If you're looking for a good PSP basketball game, pass on this one and wait for something better to come along.
NBA offers basic exhibition and season modes. Also included are three mini games, which include the Playstation Skills Challenge, a mode called Paint in which you compete against the CPU to capture different areas of the court by making a shot from that area, each worth a different point value, and a three point shootout. If you're accustomed to basketball games on home consoles, you'll notice that there is no franchise mode, and no unlockables, if you're into that sort of thing. These omissions aren't a big deal, but should be noted.
Surprisingly, the graphics look good, and technically, the game is sound. Courts have the appropriate team logos and colors, and have a shine to them. Rotating billboards change on the sides of the arena. The player models are better than you'd expect. Occasionally, before and after shots, the game will pause for closeups of the players. Stars get an Upper Deck trading card complete with signature when attempting a shot, and for all players, a more generic close up shot appears after a made shot. There is no play by play commentary, but in addition to the ball bouncing, you'll hear sneakers squeaking, dunk attempts, swishes, crowd reaction, and the music that plays after a shot is made. The arena announcer will announce out of bounds calls and fouls. Two camera views are available, a sideline and a follow camera.
As for the gameplay itself, on offense, you can perform spin moves with the triangle and and square buttons, and pump fakes with the circle button in conjunction with the R button, which serves as a modifier. The L button allows for icon passing. Notably, there is no turbo button. The D-pad calls plays on offense and defense, but these seem to have no effect. Alley oops can be attempted as well, with the modifier button and pass.
The game has a unique shooting mechanism, which involves pressing the shoot button twice, once to start the shot, and once again to release it. A colored halo surrounding the ball indicates the shot quality, red meaning bad, yellow being ok, and green being perfect. If you time a shot perfectly, a cha-ching sound will let you know. However, this shooting mechanism presents a problem with layups, as it's harder to time your shots closer to the basket, and you'll end up missing more layups than you'd like. Fortunately, dunks only require one button press. With some practice, you'll get used to when you should press the shoot button a second time and not rely on watching the halo color.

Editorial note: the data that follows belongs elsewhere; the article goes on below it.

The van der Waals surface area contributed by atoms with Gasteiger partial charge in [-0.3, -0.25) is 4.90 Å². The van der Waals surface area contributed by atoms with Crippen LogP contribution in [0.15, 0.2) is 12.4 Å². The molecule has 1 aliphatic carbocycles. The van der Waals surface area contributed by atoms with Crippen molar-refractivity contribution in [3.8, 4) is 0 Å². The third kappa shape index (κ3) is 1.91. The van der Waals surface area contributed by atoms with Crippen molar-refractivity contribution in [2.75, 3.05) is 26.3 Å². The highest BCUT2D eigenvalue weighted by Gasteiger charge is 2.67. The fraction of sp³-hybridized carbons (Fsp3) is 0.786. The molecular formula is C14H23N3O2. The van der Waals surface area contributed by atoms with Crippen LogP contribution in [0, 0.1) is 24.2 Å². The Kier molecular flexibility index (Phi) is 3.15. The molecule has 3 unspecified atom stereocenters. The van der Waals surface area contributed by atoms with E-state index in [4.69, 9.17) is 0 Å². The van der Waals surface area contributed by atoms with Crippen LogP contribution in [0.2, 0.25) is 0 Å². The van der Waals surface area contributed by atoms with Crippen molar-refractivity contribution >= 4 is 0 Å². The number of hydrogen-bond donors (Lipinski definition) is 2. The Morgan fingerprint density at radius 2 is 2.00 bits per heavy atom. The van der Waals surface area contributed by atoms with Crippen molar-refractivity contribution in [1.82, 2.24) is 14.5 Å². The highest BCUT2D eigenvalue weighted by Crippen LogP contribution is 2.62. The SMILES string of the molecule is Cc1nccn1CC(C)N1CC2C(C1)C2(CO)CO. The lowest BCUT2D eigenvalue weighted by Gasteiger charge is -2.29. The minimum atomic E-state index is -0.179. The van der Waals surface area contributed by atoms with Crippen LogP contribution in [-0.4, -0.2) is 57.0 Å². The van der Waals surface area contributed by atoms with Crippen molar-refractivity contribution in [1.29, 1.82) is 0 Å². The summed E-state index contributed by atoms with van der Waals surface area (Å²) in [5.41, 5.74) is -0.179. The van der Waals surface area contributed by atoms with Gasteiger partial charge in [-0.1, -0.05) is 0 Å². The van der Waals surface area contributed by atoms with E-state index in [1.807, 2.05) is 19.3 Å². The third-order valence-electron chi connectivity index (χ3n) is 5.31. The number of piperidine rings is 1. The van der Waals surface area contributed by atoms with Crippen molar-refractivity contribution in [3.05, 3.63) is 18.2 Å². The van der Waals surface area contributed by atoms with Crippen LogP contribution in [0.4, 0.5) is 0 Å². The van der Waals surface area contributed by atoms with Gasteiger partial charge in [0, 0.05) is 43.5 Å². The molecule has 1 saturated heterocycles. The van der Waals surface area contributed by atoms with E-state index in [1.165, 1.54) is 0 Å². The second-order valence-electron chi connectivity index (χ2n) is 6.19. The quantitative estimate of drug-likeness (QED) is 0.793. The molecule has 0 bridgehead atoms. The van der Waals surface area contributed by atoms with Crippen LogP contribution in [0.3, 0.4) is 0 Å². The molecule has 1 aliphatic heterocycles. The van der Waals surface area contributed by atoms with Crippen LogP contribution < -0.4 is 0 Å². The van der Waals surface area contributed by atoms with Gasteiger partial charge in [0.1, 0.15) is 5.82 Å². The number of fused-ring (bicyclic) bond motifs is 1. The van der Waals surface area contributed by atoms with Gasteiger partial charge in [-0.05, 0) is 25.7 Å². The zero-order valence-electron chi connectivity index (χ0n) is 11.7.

Unfortunately, the gameplay in NBA suffers severely from numerous oddities present in the game. The most prevalent problem is that there are too many blocked shots. Any jump shot you take standing face to face with a defender is just about guaranteed to be swatted away. Even your seven foot centers will have this happen too frequently. Even more unrealistic is that blocked shots pretty much result in the ball going out of bounds, just like in the most NBA Live 2004. You'll learn quickly that moving your ball handler around quickly will shake his defender and allow him to take a shot that won't be blocked. Another effective scoring technique is to use your teammates as screens to get open.
The game also has some very bad AI. You'll notice many unforced CPU errors, such as stepping out of bounds, or shooting inappropriate three point shots from way out, or going for a two point shot at the end of the game when down by three. I even experienced a frustrating situation in which I was up by three at the end of the game, and the CPU decided to go for a two point shot close to the basket. However, my CPU controlled player inexplicably fouled the CPU opponent, resulting in a three point play that sent the game into overtime. Like so many other basketball games, your teammates seem uninterested in fast break situations and will leisurely jog down the court, when they should be sprinting instead.
Too many other problems plague this game to make it enjoyable. The play calling is useless. Shooting free throws is a matter of luck more than anything. The frequency of air balls is far greater than in any other basketball game. So is the frequency and ease of jump shots taken from behind the backboard, which go over it and in more often than not. On inbounds plays after turnovers, the CPU will often fail to set up, and you can get an uncontested layup easily. Upon completing a season and winning the NBA championship, there is absolutely no indication you've accomplished anything, not even a message, and the playoff bracket doesn't even indicate the NBA Finals winner.
NBA shows some potential, and could be a good game with some more work, but as it is, it's almost unplayable. If you're looking for a good PSP basketball game, pass on this one and wait for something better to come along.